Rheology is the study of the flow or deformation of matter. Viscosity, specifically, describes that of a free-flowing fluid. Often, materials may exhibit both viscous (fluid) and elastic (solid) behavior—these are known as viscoelastic materials, which require more than a standard viscosity analysis for complete quantification of material behavior.
In general, viscosity is the quantification of the internal friction of a fluid. The analysis area of a spindle makes complete contact with a sample and stress (or shear) is applied either by rotation or oscillation of the spindle. The viscometer measures the drag, or resistance, placed on the spindle and produces results reported in units of centipoise (cP) or milliPascal seconds (mPa-s). The size and shape of the spindle, rotational speed, sample container, and temperature of the fluid (25°C by default) all greatly affect a viscosity measurement, so it is important to have consistent analysis conditions across analyses and instruments. This testing plays a crucial role in the research, development, and process control of liquid and semi-liquid products.
Viscoelastic materials pose a bit more of a challenge when trying to gain a full picture of material behavior. Classic viscosity measurements may give information about the viscous fluid properties, but won’t be able to give information about the elastic properties of such a material. In this case, oscillatory tests are preferred. An oscillatory test will partially rotate back and forth in a sinusoidal manner. The sample will take time to respond to the rotation with some amount of lag—a phase shift. The angle of the phase shift can determine at what shear rates viscous properties dominate the sample’s behavior, and what shear rates the elastic properties dominate sample behavior. This is useful for materials that go through periods of low strain, then periods of high strain—think of lotion sitting in a bottle, then being pumped through a nozzle for application.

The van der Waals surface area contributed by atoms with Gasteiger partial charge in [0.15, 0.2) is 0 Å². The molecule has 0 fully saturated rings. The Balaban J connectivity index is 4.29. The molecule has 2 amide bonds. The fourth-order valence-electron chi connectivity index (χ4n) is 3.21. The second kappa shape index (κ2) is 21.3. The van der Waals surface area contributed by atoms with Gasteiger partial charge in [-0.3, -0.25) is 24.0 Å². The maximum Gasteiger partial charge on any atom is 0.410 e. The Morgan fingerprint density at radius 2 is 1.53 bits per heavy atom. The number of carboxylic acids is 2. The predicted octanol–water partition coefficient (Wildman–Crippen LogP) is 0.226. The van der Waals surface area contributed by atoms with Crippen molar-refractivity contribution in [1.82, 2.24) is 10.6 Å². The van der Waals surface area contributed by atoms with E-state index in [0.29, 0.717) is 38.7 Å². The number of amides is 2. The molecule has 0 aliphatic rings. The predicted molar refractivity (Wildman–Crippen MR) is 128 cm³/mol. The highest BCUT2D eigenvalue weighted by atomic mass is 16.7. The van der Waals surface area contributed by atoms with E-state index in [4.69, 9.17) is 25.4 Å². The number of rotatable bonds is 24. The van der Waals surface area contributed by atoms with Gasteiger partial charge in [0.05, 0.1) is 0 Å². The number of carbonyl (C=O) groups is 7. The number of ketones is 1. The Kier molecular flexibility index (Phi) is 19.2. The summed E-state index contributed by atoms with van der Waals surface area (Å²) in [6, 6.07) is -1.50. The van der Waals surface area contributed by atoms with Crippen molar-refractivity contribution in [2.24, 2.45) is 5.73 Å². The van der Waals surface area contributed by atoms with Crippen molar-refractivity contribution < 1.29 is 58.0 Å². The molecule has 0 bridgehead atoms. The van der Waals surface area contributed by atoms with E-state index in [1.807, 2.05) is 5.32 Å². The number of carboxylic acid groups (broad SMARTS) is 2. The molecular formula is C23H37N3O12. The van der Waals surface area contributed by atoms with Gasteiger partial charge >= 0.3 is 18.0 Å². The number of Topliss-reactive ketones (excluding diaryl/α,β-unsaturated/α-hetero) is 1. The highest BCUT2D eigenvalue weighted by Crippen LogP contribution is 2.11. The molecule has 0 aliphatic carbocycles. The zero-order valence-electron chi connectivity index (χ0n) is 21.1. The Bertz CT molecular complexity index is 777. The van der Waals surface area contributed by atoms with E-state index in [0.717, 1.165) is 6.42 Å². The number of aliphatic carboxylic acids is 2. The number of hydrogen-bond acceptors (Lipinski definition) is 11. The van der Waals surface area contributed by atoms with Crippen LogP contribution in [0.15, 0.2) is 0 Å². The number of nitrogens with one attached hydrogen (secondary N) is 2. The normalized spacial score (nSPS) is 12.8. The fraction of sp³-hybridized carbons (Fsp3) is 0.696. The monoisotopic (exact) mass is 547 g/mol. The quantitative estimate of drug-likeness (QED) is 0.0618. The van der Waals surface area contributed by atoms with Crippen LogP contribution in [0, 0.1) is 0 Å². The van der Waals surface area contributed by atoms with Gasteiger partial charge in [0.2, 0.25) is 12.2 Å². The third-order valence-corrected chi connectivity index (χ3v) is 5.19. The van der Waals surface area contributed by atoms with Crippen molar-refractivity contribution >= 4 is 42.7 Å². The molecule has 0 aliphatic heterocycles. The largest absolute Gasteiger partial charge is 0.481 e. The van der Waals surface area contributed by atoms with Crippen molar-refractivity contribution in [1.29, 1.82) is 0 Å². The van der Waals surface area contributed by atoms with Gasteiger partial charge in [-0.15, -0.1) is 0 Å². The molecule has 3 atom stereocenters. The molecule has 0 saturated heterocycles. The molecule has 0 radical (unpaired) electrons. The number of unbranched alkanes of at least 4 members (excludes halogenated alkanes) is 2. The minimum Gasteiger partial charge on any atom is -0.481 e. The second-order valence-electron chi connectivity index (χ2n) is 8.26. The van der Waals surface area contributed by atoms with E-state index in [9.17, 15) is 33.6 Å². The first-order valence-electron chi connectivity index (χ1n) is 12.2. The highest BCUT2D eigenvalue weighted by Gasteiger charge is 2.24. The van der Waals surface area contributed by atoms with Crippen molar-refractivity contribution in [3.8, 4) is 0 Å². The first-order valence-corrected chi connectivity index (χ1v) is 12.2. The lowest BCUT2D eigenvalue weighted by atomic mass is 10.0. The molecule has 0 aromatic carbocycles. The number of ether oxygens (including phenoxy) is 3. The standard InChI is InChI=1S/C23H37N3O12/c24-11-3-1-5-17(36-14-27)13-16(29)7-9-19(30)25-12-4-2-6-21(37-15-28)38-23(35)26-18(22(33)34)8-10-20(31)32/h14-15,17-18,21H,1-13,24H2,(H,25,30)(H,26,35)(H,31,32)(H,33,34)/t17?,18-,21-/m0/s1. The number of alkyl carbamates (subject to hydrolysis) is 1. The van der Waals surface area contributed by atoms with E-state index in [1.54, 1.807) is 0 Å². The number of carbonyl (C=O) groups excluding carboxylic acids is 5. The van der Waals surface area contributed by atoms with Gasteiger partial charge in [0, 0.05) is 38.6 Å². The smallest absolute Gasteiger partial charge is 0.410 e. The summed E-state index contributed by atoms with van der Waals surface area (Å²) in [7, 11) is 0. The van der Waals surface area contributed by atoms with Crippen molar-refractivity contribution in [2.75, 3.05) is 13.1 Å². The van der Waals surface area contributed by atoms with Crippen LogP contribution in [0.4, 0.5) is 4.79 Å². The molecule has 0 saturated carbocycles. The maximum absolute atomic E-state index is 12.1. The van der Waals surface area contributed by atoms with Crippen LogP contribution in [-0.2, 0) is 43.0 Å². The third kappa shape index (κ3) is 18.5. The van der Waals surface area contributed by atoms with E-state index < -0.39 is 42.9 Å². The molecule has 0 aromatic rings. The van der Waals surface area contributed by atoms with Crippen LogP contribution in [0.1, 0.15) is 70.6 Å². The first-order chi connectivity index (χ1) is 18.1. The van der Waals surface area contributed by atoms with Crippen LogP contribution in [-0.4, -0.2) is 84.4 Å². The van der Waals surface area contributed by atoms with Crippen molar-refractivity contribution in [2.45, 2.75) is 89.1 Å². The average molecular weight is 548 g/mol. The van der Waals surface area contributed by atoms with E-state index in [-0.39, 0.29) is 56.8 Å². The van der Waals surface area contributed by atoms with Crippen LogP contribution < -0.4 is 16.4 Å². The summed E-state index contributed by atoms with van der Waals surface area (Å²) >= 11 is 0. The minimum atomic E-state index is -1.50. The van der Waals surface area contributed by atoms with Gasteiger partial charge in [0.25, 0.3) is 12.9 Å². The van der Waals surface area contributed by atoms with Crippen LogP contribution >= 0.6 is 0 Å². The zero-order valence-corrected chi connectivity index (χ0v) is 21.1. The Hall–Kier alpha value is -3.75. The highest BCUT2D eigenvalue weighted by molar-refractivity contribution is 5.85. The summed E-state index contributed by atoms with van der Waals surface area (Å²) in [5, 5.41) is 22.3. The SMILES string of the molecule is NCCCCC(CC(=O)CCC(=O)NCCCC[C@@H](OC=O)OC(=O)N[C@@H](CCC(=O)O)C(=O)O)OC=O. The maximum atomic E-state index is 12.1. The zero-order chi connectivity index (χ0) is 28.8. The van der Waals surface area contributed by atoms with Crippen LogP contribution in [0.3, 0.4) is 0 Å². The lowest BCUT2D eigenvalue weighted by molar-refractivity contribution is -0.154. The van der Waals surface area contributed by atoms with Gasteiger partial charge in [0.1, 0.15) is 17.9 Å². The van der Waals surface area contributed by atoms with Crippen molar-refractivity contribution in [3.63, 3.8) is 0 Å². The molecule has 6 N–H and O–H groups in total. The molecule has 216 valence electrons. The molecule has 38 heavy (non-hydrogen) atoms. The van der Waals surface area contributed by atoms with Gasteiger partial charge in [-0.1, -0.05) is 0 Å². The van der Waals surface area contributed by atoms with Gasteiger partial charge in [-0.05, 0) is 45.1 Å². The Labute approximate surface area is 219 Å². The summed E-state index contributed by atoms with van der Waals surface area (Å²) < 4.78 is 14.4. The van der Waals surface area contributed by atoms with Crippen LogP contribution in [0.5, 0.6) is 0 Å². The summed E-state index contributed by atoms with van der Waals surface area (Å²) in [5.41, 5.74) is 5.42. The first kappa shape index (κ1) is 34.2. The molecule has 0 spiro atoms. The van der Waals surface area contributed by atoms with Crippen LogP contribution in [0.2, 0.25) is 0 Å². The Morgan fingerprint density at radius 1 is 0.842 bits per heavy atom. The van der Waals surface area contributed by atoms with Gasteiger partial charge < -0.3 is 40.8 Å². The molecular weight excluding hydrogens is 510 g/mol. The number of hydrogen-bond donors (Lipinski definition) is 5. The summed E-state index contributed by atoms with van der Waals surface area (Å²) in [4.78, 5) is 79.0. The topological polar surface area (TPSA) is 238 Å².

Many industries use rheology testing as a quick and reliable way to analyze important factors that can affect the performance, quality, and/or efficiency of a product, both during manufacturing and for quality control testing of final consumer goods. The food, cosmetic, and pharmaceutical industries use viscosity measurements to determine or troubleshoot the appearance, texture or consistency of products, and determine how product will flow, pour or spread. Rheology is also used to determine how a material will move through production, such as moving viscous liquid through pipes or other equipment during the manufacturing process. In short, any product or industry which uses liquid in manufacturing or their final product has a use for determining and controlling viscosity.
Sample amount is not an easy question to answer, since the volume is dependent on the target viscosity. Please share your expected viscosity and we can guide you to the appropriate volume of test material.
For additional questions on your sample needs, please contact us to share specifics about your sample and options for suitable sample quantities.
PTL is capable measuring dynamic viscosity for liquids and semi-solids from 1 cP to 2 million cP.
Dynamic Viscosity is the ratio of shear stress to shear rate for a test material. Viscosity is reported in centipoise, cP, and can be reported in m-Pa upon request.
Particle Technology Labs uses the Brookfield DV-II+ Pro Viscometer and the Anton Paar Modular Compact Rheometer (MCR) 302e to meet your viscosity and rheology needs.
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